Friday Favorites 6

This town:

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There is a town in Maryland named Chevy Chase.

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Not after this man, although that’s what I thought at first.

This Chevy Chase’s real name is Cornelius.  According to Wikipedia (only the most reliable sources for you, dear reader),

“Chase was named for his adoptive grandfather Cornelius, while the nickname Chevy was bestowed by his grandmother, derived from the medieval English The Ballad of Chevy Chase. As a descendant of the Scottish Clan Douglas, the name “Chevy” seemed appropriate to her.”

And according to the town of Chevy Chase’s website,

“The name … can be traced to the larger tract of land called “Cheivy Chace” that was patented to Colonel Joseph Belt from Lord Baltimore on July 10, 1725. It has historic associations to a 1388 battle between Lord Percy of England and Earl Douglas of Scotland. At issue in this “chevauchee” (a Scottish word describing a border raid) were hunting grounds or a “chace” in the Cheviot Hills of Northumberland and Otterburn.”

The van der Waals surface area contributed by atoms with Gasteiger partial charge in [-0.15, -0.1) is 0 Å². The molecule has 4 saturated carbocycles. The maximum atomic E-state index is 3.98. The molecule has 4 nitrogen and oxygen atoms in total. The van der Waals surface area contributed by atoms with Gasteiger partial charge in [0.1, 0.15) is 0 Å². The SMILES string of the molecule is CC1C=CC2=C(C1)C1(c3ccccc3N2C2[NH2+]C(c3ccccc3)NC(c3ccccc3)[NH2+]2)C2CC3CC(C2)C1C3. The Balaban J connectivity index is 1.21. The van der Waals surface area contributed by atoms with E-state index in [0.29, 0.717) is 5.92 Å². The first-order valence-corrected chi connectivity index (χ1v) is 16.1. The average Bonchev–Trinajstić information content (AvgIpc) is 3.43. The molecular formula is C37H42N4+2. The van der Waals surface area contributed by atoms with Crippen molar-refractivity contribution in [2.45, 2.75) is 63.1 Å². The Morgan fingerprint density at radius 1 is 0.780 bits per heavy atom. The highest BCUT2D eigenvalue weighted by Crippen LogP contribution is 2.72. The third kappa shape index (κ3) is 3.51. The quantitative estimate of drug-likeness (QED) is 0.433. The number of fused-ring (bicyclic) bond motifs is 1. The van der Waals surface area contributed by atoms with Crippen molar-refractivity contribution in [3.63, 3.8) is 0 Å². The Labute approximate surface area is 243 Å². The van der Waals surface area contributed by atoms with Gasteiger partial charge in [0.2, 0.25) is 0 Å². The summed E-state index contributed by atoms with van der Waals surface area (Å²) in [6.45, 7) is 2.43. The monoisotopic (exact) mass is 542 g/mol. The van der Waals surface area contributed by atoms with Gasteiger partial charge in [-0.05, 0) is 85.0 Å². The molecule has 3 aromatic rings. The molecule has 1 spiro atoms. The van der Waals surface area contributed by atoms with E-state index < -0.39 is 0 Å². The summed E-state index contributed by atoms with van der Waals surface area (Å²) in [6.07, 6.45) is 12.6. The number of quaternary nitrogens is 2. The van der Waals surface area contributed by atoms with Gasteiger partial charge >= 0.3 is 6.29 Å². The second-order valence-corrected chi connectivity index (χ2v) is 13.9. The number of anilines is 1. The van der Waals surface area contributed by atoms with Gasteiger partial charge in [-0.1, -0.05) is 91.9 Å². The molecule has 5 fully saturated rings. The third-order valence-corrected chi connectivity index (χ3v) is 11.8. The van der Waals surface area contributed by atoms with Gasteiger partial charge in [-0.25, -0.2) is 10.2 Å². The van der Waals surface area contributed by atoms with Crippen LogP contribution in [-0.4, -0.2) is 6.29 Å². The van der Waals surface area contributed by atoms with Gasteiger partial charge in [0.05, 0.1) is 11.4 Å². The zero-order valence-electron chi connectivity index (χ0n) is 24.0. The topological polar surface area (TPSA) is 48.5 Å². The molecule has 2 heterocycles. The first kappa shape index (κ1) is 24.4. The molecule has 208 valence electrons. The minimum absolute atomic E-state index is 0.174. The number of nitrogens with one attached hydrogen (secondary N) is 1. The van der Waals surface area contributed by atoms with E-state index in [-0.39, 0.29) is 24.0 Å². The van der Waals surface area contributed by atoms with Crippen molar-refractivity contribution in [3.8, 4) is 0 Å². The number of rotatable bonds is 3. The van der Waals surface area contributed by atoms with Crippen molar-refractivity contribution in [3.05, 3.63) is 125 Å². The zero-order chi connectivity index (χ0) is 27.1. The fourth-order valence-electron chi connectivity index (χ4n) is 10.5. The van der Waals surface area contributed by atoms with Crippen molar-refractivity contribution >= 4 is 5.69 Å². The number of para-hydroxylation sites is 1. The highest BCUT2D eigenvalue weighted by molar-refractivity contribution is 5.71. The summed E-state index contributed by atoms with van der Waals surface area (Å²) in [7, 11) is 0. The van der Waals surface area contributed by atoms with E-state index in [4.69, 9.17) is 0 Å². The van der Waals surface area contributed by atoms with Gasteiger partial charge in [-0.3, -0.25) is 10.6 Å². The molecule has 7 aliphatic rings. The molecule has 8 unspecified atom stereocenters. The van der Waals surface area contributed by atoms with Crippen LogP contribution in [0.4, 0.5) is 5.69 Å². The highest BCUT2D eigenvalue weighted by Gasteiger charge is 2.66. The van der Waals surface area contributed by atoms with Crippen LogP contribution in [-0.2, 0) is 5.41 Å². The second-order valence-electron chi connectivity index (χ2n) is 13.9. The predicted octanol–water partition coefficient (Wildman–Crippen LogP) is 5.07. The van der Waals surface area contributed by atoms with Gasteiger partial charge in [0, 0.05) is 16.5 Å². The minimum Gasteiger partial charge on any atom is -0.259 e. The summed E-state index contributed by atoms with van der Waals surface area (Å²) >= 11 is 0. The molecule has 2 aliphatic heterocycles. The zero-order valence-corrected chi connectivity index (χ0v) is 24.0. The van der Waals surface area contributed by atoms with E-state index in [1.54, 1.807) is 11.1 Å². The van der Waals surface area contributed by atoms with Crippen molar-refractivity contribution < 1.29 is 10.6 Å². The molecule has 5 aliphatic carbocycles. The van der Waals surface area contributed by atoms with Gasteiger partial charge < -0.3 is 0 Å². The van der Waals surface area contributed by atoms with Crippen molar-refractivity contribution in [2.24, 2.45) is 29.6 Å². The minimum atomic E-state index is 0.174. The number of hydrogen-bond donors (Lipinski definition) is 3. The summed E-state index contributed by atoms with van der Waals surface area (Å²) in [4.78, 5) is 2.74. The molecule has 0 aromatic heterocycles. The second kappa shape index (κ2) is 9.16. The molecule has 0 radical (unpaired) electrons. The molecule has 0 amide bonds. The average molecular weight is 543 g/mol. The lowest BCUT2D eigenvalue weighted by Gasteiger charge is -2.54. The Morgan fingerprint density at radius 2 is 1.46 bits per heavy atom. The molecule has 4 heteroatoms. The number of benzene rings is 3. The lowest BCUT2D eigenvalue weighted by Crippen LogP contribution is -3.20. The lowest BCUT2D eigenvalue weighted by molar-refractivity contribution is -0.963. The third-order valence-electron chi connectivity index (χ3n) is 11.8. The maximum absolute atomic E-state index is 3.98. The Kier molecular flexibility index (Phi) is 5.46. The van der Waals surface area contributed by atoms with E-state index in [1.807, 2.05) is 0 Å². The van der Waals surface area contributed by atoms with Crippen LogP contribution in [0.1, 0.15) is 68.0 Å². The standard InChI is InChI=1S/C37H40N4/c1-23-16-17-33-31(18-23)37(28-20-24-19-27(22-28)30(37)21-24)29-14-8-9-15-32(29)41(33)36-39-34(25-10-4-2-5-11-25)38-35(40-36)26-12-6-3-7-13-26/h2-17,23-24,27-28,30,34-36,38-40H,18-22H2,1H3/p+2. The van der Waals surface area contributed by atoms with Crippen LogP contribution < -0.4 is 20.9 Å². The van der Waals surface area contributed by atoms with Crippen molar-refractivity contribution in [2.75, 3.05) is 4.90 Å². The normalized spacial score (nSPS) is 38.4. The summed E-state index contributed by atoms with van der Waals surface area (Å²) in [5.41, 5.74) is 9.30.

Further research into The Ballad of Chevy Chase reveals that actually, it refers to the same battle (mentioned in the previous passage) between Lord Percy and Earl Douglas, a “chevauchee.”

So, both comedian and small Maryland town are named after the same 1388 border dispute in the Cheviot Hills of Scotland.

This is why I love history.

This TV ad:

Now, I’m not saying that I don’t think it’s a good idea to create a flu vaccine that can be sprayed instead of injected.  I’m just saying that I first saw this commercial while SNL was on, and until the very end, I was convinced that it was a skit.  I thought, something this odd can’t possibly be a real flu vaccine commercial.

Boy, was I wrong.  It’s real.

Second 22-25 is my favorite part, but the scene in which the whole family struts down the street wearing those nose superhero masks is pretty great as well.

These memes:

I’ve been a meme fiend this week.  I literally spent a good amount of time googling “Henry VII memes,” “Mad Men memes,” and “Teddy Roosevelt memes.”  Pathetic?  Yes.  Fruitful? Yes.

Here are some of the best I dug up:

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And now, a series entitled “Mean Mad Men:” Scenes from Mad Men captioned with Mean Girls quotes.  I can’t believe it, either.

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I should mention that I am currently working on a full post about Mad Men.  Because if any show deserves a full post (well, aside from Dawson’s Creek), it’s Mad Men.

This angry celebrity: